NatureWORKS Jobs: Landscape Professional

Published aug. 12, 2015
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Picture courtesy of Wikicommons.

Becker, whose formal education is in Fine Art, first became involved in the landscape industry through a summer job installing sprinklers during college, which according to him is a common way for young people to enter into the industry. Today, Becker is the president and CEO of Estate Gardeners Inc., an award-wining landscape design and installation company that he co-owns with his wife.

Estate Gardners Inc. typically works on residential projects such as patio and lawn repair, design, and installation, as well as upkeep and maintenance. Tasks for such projects typically include landscaping, planting flowerbeds, installing water features, and conducting routine maintenance (e.g., weeding, pruning, and fertilizing) to ensure that everything looks and functions the way it should.

Landscape professionals can be self-employed or work for a landscaping agency, typically on a contract basis. For those with entrepreneurial desires like Becker's, there are also opportunities for landscape professionals to launch their own business.

How do I Become a Landscape Professional?

Becker is certified as a Landscape Industry Certified Manager by the National Association of Landscape Professionals (NALP). While this particular certification is geared toward those who own or manage landscape businesses, NALP also offers other certifications for landscape professionals, including:

●      Landscape Industry Certified Lawn Care Technician

●      Landscape Industry Certified Lawn Care Technician-National

●      Landscape Industry Certified Lawn Care Manager

●      Landscape Industry Certified Horticultural Technician

●      Landscape Industry Certified Interior Technician

●      Landscape Industry Certified Technician - Exterior

Each of the different certification programs has a different test structure and associated fee. You can find a list of test locations and dates here.

Becker pointed out that these programs are not meant to teach the skills required for each of these professions, but to measure the ability and knowledge of the test taker. Obtaining the certification adds significant credibility and marketing potential to those looking to either obtain a job in the landscaping industry or to advance into a position with more responsibility.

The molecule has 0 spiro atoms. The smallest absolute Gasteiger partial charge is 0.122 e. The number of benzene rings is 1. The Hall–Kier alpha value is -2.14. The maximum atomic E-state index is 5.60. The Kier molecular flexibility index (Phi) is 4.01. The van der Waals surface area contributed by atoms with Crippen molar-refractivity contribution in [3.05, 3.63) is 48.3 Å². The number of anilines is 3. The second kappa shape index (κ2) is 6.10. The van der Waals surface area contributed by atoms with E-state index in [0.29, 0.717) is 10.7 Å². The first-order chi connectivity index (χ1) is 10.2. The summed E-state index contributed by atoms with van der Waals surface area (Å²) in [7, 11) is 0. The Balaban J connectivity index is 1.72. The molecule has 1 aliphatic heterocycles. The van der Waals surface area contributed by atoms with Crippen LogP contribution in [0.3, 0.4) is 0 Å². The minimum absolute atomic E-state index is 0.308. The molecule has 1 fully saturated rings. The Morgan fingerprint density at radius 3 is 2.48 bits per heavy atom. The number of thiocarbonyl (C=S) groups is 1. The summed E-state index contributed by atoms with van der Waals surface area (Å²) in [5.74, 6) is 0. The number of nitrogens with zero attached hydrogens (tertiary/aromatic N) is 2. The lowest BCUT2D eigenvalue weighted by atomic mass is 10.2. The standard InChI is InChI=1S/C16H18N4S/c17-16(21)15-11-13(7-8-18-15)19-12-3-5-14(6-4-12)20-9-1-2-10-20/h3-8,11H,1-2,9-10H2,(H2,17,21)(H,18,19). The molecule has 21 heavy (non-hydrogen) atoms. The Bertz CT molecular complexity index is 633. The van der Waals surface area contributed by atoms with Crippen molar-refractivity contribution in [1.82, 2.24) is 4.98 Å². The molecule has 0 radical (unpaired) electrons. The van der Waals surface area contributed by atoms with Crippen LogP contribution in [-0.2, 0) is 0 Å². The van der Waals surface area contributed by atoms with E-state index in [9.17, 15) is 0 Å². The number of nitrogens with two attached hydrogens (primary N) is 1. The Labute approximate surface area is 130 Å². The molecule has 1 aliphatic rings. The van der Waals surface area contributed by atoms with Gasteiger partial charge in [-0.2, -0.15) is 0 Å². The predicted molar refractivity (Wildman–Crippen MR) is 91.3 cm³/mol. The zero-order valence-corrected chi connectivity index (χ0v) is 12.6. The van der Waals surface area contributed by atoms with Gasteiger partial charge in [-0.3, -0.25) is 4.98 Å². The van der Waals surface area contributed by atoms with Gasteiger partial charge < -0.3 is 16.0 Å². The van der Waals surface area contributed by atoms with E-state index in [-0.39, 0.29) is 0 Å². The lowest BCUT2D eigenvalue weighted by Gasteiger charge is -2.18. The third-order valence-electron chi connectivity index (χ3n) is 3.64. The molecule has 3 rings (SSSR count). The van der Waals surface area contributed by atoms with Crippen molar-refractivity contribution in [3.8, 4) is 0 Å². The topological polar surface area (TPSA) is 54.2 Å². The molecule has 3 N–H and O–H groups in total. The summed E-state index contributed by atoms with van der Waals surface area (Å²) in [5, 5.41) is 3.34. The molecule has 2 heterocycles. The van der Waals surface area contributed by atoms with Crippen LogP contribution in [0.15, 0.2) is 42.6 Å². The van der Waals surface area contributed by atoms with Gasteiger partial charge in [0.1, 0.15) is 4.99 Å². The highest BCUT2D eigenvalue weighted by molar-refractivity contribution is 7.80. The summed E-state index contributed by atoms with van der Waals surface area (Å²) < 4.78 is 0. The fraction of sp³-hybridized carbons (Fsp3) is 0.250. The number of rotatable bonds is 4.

“If you can learn the material and pass the test, you are definitely very valuable in the industry,” Becker said. “There are people who will be seeking you out to work for them.”

Becker also noted that as a business owner in the industry, he would be highly likely to hire someone who had obtained any one of these credentials.

The NALP requires Landscape Industry Certified individuals to obtain 24 continuing education credits to recertify themselves every two years. The requirements for continuing education include 16 credits worth of education and 8 credits worth of service, which can include teaching, judging exams, serving on a board or committee, or presenting at conferences. There is also a $100 recertification fee.

When asked about the other skills he looks for in potential employees, Becker noted three things: reliability, a good work ethic, and a driver’s license. He doesn’t require any prior experience working in landscaping. “It really is a learn-on-the-job, hands-on type career, and the more curious you are, the quicker you can learn,” he said, mentioning that his company has entry-level positions and opportunity for advancement. Becker also mentioned that the biggest issue he faces today is a lack of motivated labor. With the tight labor market in the Omaha area, he has difficulty finding qualified workers. According to him, “There is a major shortage of competent people who want to do this work,” so he is always on the lookout for those willing to work hard and get the job done.

Employment Information for Landscape Professionals:

Job Growth: Nationally, landscaping careers are expected to grow at a faster-than-average rate.2

Earnings: The median wage for a landscaper is $24,290 per year ($11.68 per hour); however, managers and business owners are likely to make significantly more.

Education: Seventy-eight percent of landscapers have a high school diploma or equivalent or less, and 16 percent hold a post-secondary certificate, which means they completed training or education after high school.

Other Resources:

●      The Landscaping Network

●      Landscape Contractors’ Association (also offers certification)

●      Lawn and Landscape Magazine

●      Landscape Industry statistics